5. “Jersey Girl”

6. “16 Shells from A Thirty-Ought-Six”

7. “In the Neighbourhood”

8. “Jockey Full of Bourbon”

9. “Hang Down Your Head”

10. “Downtown Train”

11. “Hang on St. Christopher”

12. “Innocent When You Dream (Barroom)”

13. “Yesterday is Here”

14. “Way Down in the Hole”

15. “Cold Cold Ground”

16. “Jesus Gonna Be Here”

17. “I Don’t Wanna Grow Up”

18. “T’ Ain’t No Sin”

19. “Hold On”

20. “House Where Nobody Lives”

21. “Misery is the River of the World”

22. “God’s Away on Business”

23. “Flowers Grave”

24. “Hoist That Rag”

25. “Chicago”

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Album Review: Harmony of Difference by Kamasi Washington


Album:Harmony of Difference
ArtistKamasi Washington
Release Date: September 29, 2017
Thoughts:

I don’t listen much to jazz, especially contemporary jazz, but a streaming music account means there’s no excuse to not try new things.  The new EP by the hot saxophonist and composer Kamasi Washington brings together 6 pieces in about 30 minutes of running time.  There’s a lot of retro feeling to this music, with nods to Coltrane’s “A Love Supreme,” 60’s Brazilian bossanova, and 70s funk fusion.  The EP culminates with the 15-minute piece “Truth” which brings back and mixes together themes from the other five pieces.  Washington’s music has a sound that would be suited to scoring films although it’s also a bit too “smooth jazz” for my taste.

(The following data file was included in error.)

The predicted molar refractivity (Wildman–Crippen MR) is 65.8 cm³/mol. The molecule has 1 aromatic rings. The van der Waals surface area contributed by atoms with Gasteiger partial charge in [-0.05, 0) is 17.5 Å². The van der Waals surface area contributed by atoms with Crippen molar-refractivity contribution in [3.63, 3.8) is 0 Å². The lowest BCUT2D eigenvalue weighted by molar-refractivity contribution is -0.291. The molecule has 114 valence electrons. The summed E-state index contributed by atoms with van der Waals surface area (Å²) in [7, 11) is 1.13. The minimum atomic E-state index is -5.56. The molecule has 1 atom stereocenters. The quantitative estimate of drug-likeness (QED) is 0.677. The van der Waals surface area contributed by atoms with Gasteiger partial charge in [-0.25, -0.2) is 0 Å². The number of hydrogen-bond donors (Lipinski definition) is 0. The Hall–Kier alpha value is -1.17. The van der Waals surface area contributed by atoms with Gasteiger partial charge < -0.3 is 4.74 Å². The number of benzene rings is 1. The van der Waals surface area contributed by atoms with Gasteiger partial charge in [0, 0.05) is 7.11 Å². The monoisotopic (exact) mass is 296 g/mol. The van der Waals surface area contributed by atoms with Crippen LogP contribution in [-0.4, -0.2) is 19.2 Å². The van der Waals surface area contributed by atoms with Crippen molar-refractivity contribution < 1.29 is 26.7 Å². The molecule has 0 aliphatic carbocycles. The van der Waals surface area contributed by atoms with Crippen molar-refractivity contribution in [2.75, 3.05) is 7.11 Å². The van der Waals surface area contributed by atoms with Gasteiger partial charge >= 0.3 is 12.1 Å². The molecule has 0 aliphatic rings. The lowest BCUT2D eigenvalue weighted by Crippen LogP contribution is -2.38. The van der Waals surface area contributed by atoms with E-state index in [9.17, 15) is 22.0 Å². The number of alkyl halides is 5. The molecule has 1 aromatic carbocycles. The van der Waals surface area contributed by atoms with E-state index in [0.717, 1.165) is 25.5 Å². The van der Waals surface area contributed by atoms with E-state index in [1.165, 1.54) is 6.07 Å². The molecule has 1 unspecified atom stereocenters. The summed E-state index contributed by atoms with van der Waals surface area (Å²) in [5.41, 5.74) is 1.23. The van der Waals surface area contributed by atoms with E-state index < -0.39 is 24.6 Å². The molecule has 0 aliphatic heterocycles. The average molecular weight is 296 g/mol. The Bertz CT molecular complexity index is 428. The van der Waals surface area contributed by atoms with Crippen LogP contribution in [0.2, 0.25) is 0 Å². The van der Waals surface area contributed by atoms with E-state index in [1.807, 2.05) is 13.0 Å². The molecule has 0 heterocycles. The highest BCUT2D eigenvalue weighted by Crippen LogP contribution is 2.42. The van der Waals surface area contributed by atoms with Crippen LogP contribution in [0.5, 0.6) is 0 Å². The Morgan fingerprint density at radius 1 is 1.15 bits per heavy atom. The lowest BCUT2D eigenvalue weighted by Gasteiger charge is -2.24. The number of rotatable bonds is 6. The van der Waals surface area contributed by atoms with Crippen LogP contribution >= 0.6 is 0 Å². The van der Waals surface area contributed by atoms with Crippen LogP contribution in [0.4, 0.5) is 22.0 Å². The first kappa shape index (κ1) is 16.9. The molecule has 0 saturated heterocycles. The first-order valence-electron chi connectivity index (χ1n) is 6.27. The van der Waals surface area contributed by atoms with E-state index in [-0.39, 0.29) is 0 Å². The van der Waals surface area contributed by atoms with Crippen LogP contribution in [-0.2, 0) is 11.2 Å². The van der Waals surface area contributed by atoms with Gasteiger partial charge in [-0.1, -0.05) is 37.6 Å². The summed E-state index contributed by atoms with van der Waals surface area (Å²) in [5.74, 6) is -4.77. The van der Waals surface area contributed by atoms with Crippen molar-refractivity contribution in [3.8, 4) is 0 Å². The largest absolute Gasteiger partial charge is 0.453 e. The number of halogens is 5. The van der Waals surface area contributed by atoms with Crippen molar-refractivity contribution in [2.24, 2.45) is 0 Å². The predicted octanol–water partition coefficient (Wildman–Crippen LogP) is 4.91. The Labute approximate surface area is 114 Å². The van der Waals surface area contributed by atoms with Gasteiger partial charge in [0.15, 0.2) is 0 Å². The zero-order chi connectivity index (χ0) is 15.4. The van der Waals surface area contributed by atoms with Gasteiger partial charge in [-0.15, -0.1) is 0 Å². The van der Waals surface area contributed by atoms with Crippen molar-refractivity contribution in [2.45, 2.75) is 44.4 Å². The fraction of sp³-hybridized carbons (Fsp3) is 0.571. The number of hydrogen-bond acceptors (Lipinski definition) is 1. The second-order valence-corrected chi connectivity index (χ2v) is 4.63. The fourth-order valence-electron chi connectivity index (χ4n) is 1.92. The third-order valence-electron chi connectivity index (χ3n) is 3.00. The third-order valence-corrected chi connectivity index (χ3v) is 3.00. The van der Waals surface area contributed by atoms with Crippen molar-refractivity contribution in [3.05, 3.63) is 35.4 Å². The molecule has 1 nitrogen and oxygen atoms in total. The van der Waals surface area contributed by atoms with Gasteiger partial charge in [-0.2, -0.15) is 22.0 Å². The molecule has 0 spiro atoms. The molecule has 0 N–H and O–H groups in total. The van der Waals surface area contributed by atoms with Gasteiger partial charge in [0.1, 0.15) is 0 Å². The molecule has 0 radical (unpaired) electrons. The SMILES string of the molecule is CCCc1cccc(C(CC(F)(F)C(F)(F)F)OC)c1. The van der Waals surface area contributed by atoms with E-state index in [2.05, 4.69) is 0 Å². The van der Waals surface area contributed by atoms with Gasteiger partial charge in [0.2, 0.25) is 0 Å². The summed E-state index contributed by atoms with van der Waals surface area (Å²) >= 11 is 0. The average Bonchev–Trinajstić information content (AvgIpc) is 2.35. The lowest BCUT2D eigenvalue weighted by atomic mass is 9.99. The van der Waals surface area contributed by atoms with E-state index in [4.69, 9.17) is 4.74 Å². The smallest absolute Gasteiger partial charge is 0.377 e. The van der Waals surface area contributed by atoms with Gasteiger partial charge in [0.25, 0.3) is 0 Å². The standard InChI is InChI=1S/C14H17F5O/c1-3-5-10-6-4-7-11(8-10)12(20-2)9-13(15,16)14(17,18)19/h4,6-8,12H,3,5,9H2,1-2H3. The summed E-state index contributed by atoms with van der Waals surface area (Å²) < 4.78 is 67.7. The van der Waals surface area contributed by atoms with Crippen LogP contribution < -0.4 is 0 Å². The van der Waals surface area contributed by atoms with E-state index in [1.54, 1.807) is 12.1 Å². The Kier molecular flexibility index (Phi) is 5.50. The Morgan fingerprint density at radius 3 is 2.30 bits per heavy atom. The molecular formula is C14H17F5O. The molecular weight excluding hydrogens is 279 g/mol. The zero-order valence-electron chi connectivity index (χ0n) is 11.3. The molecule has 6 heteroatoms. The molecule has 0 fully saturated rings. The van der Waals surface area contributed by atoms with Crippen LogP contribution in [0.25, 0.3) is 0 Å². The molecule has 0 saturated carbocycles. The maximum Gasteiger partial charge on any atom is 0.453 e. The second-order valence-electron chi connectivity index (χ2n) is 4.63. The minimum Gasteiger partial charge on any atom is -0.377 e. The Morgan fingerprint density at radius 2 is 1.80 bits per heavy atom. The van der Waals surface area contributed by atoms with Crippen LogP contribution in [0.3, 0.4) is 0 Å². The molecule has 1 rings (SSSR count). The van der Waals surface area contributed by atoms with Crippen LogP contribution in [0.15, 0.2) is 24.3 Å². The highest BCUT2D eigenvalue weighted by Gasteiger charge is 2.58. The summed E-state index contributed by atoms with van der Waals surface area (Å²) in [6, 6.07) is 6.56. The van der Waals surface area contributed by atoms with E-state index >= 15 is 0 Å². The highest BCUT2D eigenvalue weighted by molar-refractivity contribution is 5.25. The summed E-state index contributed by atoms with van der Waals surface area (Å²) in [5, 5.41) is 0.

Rating: **1/2

Song of the Week: “Ethiópían” by Samúel Jón Samúelsson Big Band


In my pseudo-hipster way, I tend to post songs by Icelandic bands and by bands with an afrobeat sound, so why not do both?  Samúel Jón Samúelsson Big Band is from Iceland and they do play an African jazz/funk fusion style as you can hear on this track “Ethiópían”

 

What are you listening to this week?  Post it in the comments and perhaps it will be my Song of the Week next week.

Song of the Week: “Number 9” by Moon Hooch


With two saxophones and drummer, Moon Hooch bring their scorching dance tunes from the New York City subway to the surface with “Number 9”.

 

 

What has your toes tapping this week?  Let me know in the comments.

 

Song of the Week: “Feeling Good (Bassnectar Remix)” by Nina Simone


 

Nina Simone‘s music is timeless, but the DJ Bassnectar adds an interesting groove in this remix of “Feeling Good.”

 

 

 

 

Here’s the unadorned, original recording for comparison:

 

 

What music are you listening to this week – new, old, or repurposed?  Let me know in the comments!

 

 

 

 

 

 

 

Song of the Week: The Souljazz Orchestra – Cartão Postal


This weeks song by Canada’s The Souljazz Orchestra brightens up a dark and dreary (but still unseasonably warm) day with samba and semba rhythms.  And it’s about postcards, one of my favorite things.

I learned about this song through a podcast from Minnesota Public Radio’s Current Song of the Day.  Other places I hear new music include:

Believe it or not, I even still find good music on the radio, especially thanks to the many college and public radio stations in Boston.  My favorite is WERS, which you can stream online or through an app if you live in environs not accessible to good radio.

Where do you learn of new music?